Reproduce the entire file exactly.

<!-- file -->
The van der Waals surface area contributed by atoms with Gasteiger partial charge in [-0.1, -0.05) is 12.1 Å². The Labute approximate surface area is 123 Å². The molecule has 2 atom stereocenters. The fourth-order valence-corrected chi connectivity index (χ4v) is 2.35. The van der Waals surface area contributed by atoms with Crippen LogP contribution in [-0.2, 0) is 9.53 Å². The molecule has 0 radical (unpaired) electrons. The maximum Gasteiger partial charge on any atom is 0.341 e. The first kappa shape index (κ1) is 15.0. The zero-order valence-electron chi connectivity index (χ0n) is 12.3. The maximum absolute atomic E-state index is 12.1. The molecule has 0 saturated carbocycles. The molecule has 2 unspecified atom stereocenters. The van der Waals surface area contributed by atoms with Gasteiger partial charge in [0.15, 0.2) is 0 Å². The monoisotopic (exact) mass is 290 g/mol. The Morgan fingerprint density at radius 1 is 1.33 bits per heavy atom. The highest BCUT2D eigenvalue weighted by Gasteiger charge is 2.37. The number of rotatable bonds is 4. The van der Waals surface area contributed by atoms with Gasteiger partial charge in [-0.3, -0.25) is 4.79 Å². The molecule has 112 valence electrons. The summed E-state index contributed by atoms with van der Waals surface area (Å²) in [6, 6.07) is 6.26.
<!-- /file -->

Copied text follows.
The van der Waals surface area contributed by atoms with Gasteiger partial charge in [-0.1, -0.05) is 12.1 Å². The Labute approximate surface area is 123 Å². The molecule has 2 atom stereocenters. The fourth-order valence-corrected chi connectivity index (χ4v) is 2.35. The van der Waals surface area contributed by atoms with Crippen LogP contribution in [-0.2, 0) is 9.53 Å². The molecule has 0 radical (unpaired) electrons. The maximum Gasteiger partial charge on any atom is 0.341 e. The first kappa shape index (κ1) is 15.0. The zero-order valence-electron chi connectivity index (χ0n) is 12.3. The maximum absolute atomic E-state index is 12.1. The molecule has 0 saturated carbocycles. The molecule has 2 unspecified atom stereocenters. The van der Waals surface area contributed by atoms with Gasteiger partial charge in [0.15, 0.2) is 0 Å². The monoisotopic (exact) mass is 290 g/mol. The Morgan fingerprint density at radius 1 is 1.33 bits per heavy atom. The highest BCUT2D eigenvalue weighted by Gasteiger charge is 2.37. The number of rotatable bonds is 4. The van der Waals surface area contributed by atoms with Gasteiger partial charge in [-0.3, -0.25) is 4.79 Å². The molecule has 112 valence electrons. The summed E-state index contributed by atoms with van der Waals surface area (Å²) in [6, 6.07) is 6.26.